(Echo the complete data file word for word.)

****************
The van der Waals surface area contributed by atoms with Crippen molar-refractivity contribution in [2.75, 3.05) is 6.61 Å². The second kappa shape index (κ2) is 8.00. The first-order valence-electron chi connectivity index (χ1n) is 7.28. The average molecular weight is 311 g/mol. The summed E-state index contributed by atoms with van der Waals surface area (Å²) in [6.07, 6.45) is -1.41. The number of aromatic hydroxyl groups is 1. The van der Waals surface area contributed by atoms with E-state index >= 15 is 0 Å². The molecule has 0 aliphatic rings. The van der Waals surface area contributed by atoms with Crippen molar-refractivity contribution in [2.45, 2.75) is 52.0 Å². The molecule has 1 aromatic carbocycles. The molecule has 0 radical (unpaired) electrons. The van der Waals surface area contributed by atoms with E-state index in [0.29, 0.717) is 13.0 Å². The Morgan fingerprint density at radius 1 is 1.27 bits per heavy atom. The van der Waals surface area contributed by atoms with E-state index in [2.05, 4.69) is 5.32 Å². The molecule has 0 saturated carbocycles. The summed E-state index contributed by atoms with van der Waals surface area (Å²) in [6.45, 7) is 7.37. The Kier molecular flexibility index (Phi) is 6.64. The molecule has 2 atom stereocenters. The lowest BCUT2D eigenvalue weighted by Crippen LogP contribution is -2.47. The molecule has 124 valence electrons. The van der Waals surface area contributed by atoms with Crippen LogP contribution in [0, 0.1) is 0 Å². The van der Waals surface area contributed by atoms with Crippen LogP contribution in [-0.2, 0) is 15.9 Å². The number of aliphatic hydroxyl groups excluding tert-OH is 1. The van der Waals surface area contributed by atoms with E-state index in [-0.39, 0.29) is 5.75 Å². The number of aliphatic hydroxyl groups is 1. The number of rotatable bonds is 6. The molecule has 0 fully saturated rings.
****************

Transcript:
The van der Waals surface area contributed by atoms with Crippen molar-refractivity contribution in [2.75, 3.05) is 6.61 Å². The second kappa shape index (κ2) is 8.00. The first-order valence-electron chi connectivity index (χ1n) is 7.28. The average molecular weight is 311 g/mol. The summed E-state index contributed by atoms with van der Waals surface area (Å²) in [6.07, 6.45) is -1.41. The number of aromatic hydroxyl groups is 1. The van der Waals surface area contributed by atoms with E-state index >= 15 is 0 Å². The molecule has 0 aliphatic rings. The van der Waals surface area contributed by atoms with Crippen molar-refractivity contribution in [2.45, 2.75) is 52.0 Å². The molecule has 1 aromatic carbocycles. The molecule has 0 radical (unpaired) electrons. The van der Waals surface area contributed by atoms with E-state index in [0.29, 0.717) is 13.0 Å². The Morgan fingerprint density at radius 1 is 1.27 bits per heavy atom. The van der Waals surface area contributed by atoms with E-state index in [2.05, 4.69) is 5.32 Å². The molecule has 0 saturated carbocycles. The summed E-state index contributed by atoms with van der Waals surface area (Å²) in [6.45, 7) is 7.37. The Kier molecular flexibility index (Phi) is 6.64. The molecule has 2 atom stereocenters. The lowest BCUT2D eigenvalue weighted by Crippen LogP contribution is -2.47. The molecule has 124 valence electrons. The van der Waals surface area contributed by atoms with Crippen LogP contribution in [0, 0.1) is 0 Å². The van der Waals surface area contributed by atoms with Crippen LogP contribution in [-0.2, 0) is 15.9 Å². The number of aliphatic hydroxyl groups excluding tert-OH is 1. The van der Waals surface area contributed by atoms with E-state index in [-0.39, 0.29) is 5.75 Å². The number of aliphatic hydroxyl groups is 1. The number of rotatable bonds is 6. The molecule has 0 fully saturated rings.